Ten Bills To Decide 2010, No. 4: Trent Edwards

This post is alternately titled "Ten Bills To Decide 2010, No. 4: Whichever Quarterback Chan Gailey Names His Starter."

I don't like writing posts in which I convey the idea that any player or position on a team is more important to its overall success than the starting quarterback. Let me make this clear, for those of you who don't already firmly grasp my opinion on the matter: in the NFL, the quarterback is the most important player on the field, and no one else is even close. You have to have a good quarterback to win consistently in this league. No way around it; that's just the way it is.

Two days ago, Matt covered the well-worn cliche of "if you have two quarterbacks, you actually have none." That's the situation that Buffalo finds itself in entering the 2010 season. With three quarterbacks vying for the starting job, most observers believe that that solution doesn't mask the underlying problem - the Bills don't have a long-term answer at this position. It's why so many experts are down on this team; Buffalo is one of a very select few teams league-wide that don't have a legitimate long-term answer at the game's most important position.

Yet here I am, claiming two things - that Trent Edwards will be Gailey's choice to start, and that Edwards will only be the fourth-most important player on the team - that I'm not overly excited to predict. Maybe I'm just gun-shy after watching Edwards flop in the face of most-important-player expectations a year ago. Maybe I'm trying desperately to buy into the foundation-building philosophy promoted by Gailey, GM Buddy Nix and the rest of the team's front office.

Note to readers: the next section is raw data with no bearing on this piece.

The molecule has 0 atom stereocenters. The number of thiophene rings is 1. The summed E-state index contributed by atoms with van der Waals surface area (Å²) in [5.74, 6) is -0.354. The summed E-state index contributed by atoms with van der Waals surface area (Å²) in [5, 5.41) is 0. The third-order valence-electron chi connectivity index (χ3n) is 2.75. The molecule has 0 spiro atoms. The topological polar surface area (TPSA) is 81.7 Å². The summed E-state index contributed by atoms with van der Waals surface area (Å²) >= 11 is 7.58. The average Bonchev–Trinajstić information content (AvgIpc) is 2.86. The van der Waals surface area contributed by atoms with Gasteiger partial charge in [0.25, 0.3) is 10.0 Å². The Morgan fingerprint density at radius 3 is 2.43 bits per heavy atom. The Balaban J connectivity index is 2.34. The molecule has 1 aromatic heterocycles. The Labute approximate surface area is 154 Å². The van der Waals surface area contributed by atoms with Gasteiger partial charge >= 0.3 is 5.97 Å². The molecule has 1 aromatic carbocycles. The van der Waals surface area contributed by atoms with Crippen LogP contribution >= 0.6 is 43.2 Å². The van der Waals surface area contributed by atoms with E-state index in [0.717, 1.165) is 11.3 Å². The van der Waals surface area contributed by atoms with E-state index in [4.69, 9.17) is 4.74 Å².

I'll cover all of it after the jump.

Why I Think Edwards Will Start
I do not consider Chan Gailey a stupid man. When you've coached professional football players for 16 years, and been a coach for far longer, you're anything but stupid. Therefore, I do not believe that Gailey is stupid enough to believe that any of his quarterbacks are the long-term solution to the Bills' biggest personnel problem. Given the team's preference of building a foundation, that will obviously be their focus in 2010 - so I'm guessing Gailey will give the starting nod to the closest thing to a game manager he can find.

That player, to me, is obviously Edwards. First and foremost (and this is the more subjective of two points I'll bring up), Edwards is more capable of running an NFL offense than either Ryan Fitzpatrick or Brian Brohm right now - not only because he's the most experienced quarterback on the roster, but because he's also shown proficiency in completing passes (his career 61.3% completion percentage dwarf's Fitzpatrick's 57.8%, and Brohm's 58.6% is difficult to project, given his one start). Last I heard, completing passes is important to an NFL offense. Even if only at a maximum, Edwards has shown that he can manage a game effectively. That might be the extent of his potential, but that ability is there.